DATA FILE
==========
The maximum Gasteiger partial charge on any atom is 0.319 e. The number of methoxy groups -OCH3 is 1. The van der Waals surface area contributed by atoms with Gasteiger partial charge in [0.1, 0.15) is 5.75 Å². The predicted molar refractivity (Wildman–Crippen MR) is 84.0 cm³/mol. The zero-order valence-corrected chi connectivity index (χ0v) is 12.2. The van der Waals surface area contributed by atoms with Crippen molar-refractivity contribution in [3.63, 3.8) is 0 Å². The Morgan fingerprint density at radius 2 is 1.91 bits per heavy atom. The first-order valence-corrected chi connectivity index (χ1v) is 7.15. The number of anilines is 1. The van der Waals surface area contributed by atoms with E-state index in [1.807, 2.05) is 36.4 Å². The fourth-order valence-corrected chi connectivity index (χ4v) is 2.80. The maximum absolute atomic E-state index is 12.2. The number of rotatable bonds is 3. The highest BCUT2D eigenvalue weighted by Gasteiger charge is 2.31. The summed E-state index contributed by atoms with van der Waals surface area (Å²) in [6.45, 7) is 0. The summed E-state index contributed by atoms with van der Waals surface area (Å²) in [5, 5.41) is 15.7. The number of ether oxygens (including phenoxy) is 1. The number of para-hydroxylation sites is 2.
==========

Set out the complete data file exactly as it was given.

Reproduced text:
The maximum Gasteiger partial charge on any atom is 0.319 e. The number of methoxy groups -OCH3 is 1. The van der Waals surface area contributed by atoms with Gasteiger partial charge in [0.1, 0.15) is 5.75 Å². The predicted molar refractivity (Wildman–Crippen MR) is 84.0 cm³/mol. The zero-order valence-corrected chi connectivity index (χ0v) is 12.2. The van der Waals surface area contributed by atoms with Crippen molar-refractivity contribution in [3.63, 3.8) is 0 Å². The Morgan fingerprint density at radius 2 is 1.91 bits per heavy atom. The first-order valence-corrected chi connectivity index (χ1v) is 7.15. The number of anilines is 1. The van der Waals surface area contributed by atoms with E-state index in [1.807, 2.05) is 36.4 Å². The fourth-order valence-corrected chi connectivity index (χ4v) is 2.80. The maximum absolute atomic E-state index is 12.2. The number of rotatable bonds is 3. The highest BCUT2D eigenvalue weighted by Gasteiger charge is 2.31. The summed E-state index contributed by atoms with van der Waals surface area (Å²) in [6.45, 7) is 0. The summed E-state index contributed by atoms with van der Waals surface area (Å²) in [5, 5.41) is 15.7. The number of ether oxygens (including phenoxy) is 1. The number of para-hydroxylation sites is 2.